But things have evolved quite a lot. And as of release v0.6.1 things look much different. For better or worse we have this component structure:

Jupiter Architecture

A listing of the source tree hints at this too, but it isn’t a 1:1 mapping with the above image.

$ tree -L 3 src
├── command
│   ├──
│   ├──
│   ├──
│   ├──
│   ├──
│   ├── ...
│   └──
├── controllers
│   ├──
│   ├──
│   ├──
│   ├── ...
│   ├──
│   └──
├── models
│   ├──
│   └──
├── remote
│   └── notion
│       ├──
│       ├──
│       ├──
│       ├── infra
│       ├──
│       ├──
│       ├──
│       ├──
│       └──
├── repository
│   ├──
│   ├──
│   ├── ...
│   └──
├── service
│   ├──
│   ├── ...
│   └──
└── utils

I’ll go into a bit more details around what’s happening. There are three large components to the system, each split up into several sub-components.

  • CLI:
    • This component handles the CLI functionality of the application. It concerns itself with arguments parsing , outputting things to the console, etc. It’s in fact the only component aware that this is a command-line app, as opposed to a web or desktop one.
    • The Main subcomponent is the entry point to the application - the uncleanest of unclean components. It’s actually the src/ file. This essentially handles wiring everything up together in the application - all repositories, commands, etc - and dispatching from the user’s intent to a command to execute.
    • The Command subcomponent contains classes for handling each of the commands for the application. Here we’ll find a class like GarbageCollect which implements the jupiter gc command, and indeed, one for each command. The logic is very thin, however. A command simply parses arguments and invokes an appropriate domain-level controller with the required data.
    • There’s even a small home-brewed framework of sorts since each command is so regular. Checkout and for details.
    • Overall I’m pretty happy with this part of the codebase. It’s self-contained, modular, and deals with exactly what it needs to.
  • Domain:
    • This component handles the business logic of the application. It’s split across entities lines - projects, inbox tasks, big plans, smart lists, etc.
    • The Controller subcomponent contains the so-called use-cases of the application. Here is where the magic happens many times - the business logic itself resides here. Here we’ll find a class like InboxTasksController which implements the CRUD operations on inbox tasks. There are also some specialized controllers like GarbageCollectNotionController or SyncLocalAndNotionController which frankly do the core and logic-heavy work. These are the reasons why the application was built in the first place - all the other controllers offer support.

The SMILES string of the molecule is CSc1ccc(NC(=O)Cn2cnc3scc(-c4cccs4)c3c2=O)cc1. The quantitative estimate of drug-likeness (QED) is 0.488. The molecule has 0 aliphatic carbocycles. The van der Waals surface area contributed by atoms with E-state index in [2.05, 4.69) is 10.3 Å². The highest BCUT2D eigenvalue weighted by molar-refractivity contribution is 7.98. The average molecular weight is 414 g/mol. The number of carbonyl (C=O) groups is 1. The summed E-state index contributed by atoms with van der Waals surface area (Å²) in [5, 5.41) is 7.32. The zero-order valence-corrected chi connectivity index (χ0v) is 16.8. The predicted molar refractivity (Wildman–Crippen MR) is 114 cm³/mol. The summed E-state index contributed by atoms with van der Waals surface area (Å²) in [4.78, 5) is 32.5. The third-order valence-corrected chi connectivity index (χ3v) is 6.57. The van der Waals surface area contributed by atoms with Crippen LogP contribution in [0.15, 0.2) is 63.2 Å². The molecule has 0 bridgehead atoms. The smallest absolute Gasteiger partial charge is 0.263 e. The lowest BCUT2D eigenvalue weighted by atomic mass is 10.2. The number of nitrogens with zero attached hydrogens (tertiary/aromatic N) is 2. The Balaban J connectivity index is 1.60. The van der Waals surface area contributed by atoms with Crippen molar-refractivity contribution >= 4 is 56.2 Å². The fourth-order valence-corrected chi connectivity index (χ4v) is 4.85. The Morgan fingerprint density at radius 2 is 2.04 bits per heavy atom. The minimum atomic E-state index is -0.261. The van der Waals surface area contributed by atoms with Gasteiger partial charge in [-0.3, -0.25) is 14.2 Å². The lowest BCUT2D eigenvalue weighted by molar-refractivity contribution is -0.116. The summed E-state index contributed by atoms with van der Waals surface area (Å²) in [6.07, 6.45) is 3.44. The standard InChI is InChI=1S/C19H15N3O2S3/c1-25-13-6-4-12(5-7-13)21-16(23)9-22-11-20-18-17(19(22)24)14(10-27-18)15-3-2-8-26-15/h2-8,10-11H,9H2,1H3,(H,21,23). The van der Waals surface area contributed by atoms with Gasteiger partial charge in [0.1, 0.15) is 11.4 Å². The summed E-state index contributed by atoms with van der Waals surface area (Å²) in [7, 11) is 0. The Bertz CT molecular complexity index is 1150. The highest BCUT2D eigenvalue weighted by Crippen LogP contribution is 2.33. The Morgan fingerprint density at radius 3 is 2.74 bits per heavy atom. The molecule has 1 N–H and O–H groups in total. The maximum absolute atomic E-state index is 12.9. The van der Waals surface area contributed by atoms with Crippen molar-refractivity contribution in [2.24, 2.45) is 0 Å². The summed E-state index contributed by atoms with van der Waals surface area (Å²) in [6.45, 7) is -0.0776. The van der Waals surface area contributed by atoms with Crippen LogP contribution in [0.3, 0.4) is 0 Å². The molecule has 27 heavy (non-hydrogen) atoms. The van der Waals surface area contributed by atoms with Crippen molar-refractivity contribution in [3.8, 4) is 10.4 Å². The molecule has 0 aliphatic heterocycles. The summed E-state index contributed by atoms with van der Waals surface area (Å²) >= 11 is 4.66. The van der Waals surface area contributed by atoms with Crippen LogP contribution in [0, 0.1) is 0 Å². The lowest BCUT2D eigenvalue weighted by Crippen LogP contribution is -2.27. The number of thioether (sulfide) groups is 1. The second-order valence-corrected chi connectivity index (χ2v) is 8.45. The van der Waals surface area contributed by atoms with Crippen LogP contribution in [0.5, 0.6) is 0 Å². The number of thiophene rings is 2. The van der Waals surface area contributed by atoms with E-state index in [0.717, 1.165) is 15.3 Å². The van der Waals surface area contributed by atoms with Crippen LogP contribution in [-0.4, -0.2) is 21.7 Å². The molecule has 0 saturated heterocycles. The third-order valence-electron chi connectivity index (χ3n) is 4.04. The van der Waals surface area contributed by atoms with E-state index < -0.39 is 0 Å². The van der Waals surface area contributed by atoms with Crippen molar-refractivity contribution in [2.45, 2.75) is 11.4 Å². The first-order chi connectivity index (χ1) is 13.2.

• The Service subcomponent contains the lower-level entity-specific logic. There’s one service class - like InboxTasksService - for each entity. This is not exactly business-logic, nor is it storage or infrastructure code. What happens here usually is that mutations are applied to both the local storage and to the Notion storage. Similarly, the critical synchronization code between Notion and the local storage resides here. The need for such a layer - an architectural thing - is pushed by the functional choices. Though I admit the naming of service isn’t quite right.
    • I’m not 100% happy with the Controller <> Service separation. In the future, I’ll probably merge the two, reify each use-case as a separate controller class, and figure out some better abstractions for Notion to local syncing.
  • Infra
    • This component handles the interaction with the “outside” world. It’s split across entity lines - with projects, inbox tasks, etc. getting their own classes here, and along the local vs Notion divide.
    • The Local subcomponent contains the classical repositories that code in the domain component uses to interact with persistent storage - for now text files on disk. It’s what you would expect these be. For example, there is an InboxTasksRepository class with methods such as create, load (by id), save, find_all, etc.
    • The Remote subcomponent contains code for interacting with Notion in a principled way. There are a bunch of utility classes that abstract away the raw Notion client and provide some shielding for when the official SDK will need to replace the current one. But the main abstraction is the Notion “collection”. For example, there is an InboxTasksCollection class which deals with both setting up the Notion-side page structures and collections, but also mapping between Notion rows and in-memory data.
    • Overall I’m decently happy with the architecture of this part of the code. But the actual code-quality could be improved. There’s some lower-level code here which could be made better, more generic, and more robust. But the biggest issue is probably that there’s a lot of business logic about Notion such as what pages there are, how collections are formed, and what views they have, which are coded at this lower level, rather than in the “Domain” component.

When you invoke a command such as jupiter inbox-task-set-name --id 10 --name “Foo”, the following happens:

  • The src/ script is invoked and all the repositories, collections, services, controllers, and commands get initialized and wired together. The program decides which command to invoke based on the name of the command.
  • The InboxTasksSetName classes’ run command gets executed, which parses and validates command line arguments, and passes control over to the InboxTaskController.
  • The InboxTaskController’s set_inbox_task_name method gets invoked, which simply forwards the call to the InboxTaskService.